This book is a sequel to The Princess and the Goblin, except that this time, the story mostly follows Curdie.

Princess Irene has gone off to live with her father the King, but something is going very wrong in the kingdom. Curdie, who doubted the Princess' word about meeting her great-great-great-grandmother in the attic in the first book, has done his best to forget all about the supernatural events in that story. But, when he injures a pigeon on a whim, he remembers that pigeons belong to the Lady, and in his remorse he makes his way to that same attic to ask for help. The Lady tells him that some of the people in the kingdom are turning to beasts inside, and gives him a strange travelling companion and the ability to tell whether a person is human or beastly inside by shaking their hand. So, he sets off, and, after many adventures and some clever plans of his own, he manages to save the princess, the king, and the kingdom.

Just as with The Princess and the Goblin, the story is basically a morality tale, but MacDonald's imaginative situations and characterisations keep the book from seeming trite or shallow.
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Format: Paperback
�The Princess and Curdie� is a superb sequel to the brilliant children�s fantasy �The Princess and the Goblin�. In both books, MacDonald displays his incredible talent as a story-teller for children, by crafting a tale that makes great reading aloud material for children. Curdie, a miner�s son, is sent by a magical princess on an urgent quest to save the king and his kingdom. His companion is Lina, an ugly monster of a dog who proves to be a steadfast, powerful and courageous companion. Curdie discovers that evil and wickedness threaten to overthrow the good kingdom of the king and his daughter Irene, and it is only when Curdie and Lina escape perils and dangers and marshal together the forces of good that the dangers can be overcome.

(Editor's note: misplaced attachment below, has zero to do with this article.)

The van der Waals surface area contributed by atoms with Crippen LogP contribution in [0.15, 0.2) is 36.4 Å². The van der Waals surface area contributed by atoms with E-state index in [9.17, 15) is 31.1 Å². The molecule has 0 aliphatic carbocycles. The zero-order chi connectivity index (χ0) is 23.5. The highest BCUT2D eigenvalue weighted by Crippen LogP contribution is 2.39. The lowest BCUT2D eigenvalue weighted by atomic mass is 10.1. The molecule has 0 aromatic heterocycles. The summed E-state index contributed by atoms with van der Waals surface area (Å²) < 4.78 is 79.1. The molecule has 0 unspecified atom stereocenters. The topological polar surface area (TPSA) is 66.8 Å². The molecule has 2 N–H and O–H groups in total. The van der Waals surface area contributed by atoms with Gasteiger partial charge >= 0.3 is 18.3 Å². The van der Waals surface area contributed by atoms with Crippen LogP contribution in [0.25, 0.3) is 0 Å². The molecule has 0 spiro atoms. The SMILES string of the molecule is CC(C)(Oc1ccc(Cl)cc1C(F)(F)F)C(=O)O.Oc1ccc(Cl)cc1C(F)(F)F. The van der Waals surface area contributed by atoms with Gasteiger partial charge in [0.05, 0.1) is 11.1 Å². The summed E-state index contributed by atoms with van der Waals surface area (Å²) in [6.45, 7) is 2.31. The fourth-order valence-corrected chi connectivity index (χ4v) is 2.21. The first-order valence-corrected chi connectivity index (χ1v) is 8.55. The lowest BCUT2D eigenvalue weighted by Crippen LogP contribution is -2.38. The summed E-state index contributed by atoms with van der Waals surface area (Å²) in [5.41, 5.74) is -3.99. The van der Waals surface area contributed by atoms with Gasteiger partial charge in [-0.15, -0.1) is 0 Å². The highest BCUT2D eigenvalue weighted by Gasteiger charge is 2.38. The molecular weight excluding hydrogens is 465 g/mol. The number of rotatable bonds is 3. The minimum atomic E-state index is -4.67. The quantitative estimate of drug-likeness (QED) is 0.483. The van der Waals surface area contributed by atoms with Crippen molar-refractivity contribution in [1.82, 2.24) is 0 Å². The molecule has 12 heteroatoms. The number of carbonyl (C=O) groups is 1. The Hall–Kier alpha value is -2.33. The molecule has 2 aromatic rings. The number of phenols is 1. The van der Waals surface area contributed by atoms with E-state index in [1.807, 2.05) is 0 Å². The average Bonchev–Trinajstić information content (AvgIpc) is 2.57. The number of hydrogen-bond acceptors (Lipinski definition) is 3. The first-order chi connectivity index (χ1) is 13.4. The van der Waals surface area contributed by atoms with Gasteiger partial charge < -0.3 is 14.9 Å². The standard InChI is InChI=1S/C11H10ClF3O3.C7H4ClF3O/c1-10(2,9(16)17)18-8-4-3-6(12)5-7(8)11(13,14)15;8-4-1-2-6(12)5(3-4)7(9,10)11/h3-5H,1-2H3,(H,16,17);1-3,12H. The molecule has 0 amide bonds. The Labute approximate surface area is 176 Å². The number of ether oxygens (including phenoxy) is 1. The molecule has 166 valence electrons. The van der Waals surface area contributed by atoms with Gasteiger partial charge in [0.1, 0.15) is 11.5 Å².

In the process of telling the story, MacDonald entertains a few curious notions rather surprising for a Christian. Especially surprising are the ideas of a mountain being bubbles of heat thrust from the center of the earth (p.2), and the earth being a cooled body that flew off the sun (p.3) � ideas more akin to evolutionary thinking than Christian faith in the Biblical teaching about creation. This book is also somewhat different from �The Princess and the Goblin� on a literary level, because in this book MacDonald�s story-telling at times employs vocabulary and sentence structure that is overly complex for children, and at times he waxes overly philosophical.
But those weaknesses aside, it�s a thrilling and captivating story of an exciting quest, enhanced by deeper underlying Christian themes. MacDonald describes the king as �a real king � that is, one who ruled for the good of his people and not to please himself.� (p.5).
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By A Customer on Feb. 23 1997
Format: Paperback
One of the few sequels better than its predecessor, this is a beautiful fairy tale about a young boy who saves a kingdom from its greed and selfishness. George MacDonald has taken a more social turn in this book in comparison to the first, "The Princess and the Goblin", dealing with human nature in a most clever way. It's only a fairy tale, of course; but it's one of my favorites